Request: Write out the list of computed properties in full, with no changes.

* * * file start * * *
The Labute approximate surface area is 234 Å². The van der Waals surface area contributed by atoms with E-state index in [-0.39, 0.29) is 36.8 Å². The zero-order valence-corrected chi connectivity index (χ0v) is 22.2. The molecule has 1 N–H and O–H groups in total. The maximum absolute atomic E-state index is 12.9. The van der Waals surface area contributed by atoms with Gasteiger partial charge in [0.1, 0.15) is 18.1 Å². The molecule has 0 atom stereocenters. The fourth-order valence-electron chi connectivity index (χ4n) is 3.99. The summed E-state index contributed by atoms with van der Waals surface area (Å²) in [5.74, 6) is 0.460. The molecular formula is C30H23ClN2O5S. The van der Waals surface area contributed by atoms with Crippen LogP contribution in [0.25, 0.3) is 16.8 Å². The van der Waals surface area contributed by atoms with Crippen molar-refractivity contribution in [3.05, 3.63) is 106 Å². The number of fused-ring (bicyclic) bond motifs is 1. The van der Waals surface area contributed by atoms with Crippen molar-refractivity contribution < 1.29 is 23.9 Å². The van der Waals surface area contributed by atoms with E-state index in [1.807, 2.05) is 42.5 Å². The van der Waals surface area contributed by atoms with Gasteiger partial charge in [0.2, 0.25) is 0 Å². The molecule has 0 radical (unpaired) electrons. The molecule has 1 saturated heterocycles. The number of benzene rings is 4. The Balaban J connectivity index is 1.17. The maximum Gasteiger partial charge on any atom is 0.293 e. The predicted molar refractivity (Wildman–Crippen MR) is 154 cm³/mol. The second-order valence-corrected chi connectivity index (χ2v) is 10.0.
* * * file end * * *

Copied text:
The Labute approximate surface area is 234 Å². The van der Waals surface area contributed by atoms with E-state index in [-0.39, 0.29) is 36.8 Å². The zero-order valence-corrected chi connectivity index (χ0v) is 22.2. The molecule has 1 N–H and O–H groups in total. The maximum absolute atomic E-state index is 12.9. The van der Waals surface area contributed by atoms with Gasteiger partial charge in [0.1, 0.15) is 18.1 Å². The molecule has 0 atom stereocenters. The fourth-order valence-electron chi connectivity index (χ4n) is 3.99. The summed E-state index contributed by atoms with van der Waals surface area (Å²) in [5.74, 6) is 0.460. The molecular formula is C30H23ClN2O5S. The van der Waals surface area contributed by atoms with Crippen LogP contribution in [0.25, 0.3) is 16.8 Å². The van der Waals surface area contributed by atoms with Crippen molar-refractivity contribution in [3.05, 3.63) is 106 Å². The number of fused-ring (bicyclic) bond motifs is 1. The van der Waals surface area contributed by atoms with Crippen molar-refractivity contribution < 1.29 is 23.9 Å². The van der Waals surface area contributed by atoms with E-state index in [1.807, 2.05) is 42.5 Å². The van der Waals surface area contributed by atoms with Gasteiger partial charge in [0.2, 0.25) is 0 Å². The molecule has 0 radical (unpaired) electrons. The molecule has 1 saturated heterocycles. The number of benzene rings is 4. The Balaban J connectivity index is 1.17. The maximum Gasteiger partial charge on any atom is 0.293 e. The predicted molar refractivity (Wildman–Crippen MR) is 154 cm³/mol. The second-order valence-corrected chi connectivity index (χ2v) is 10.0.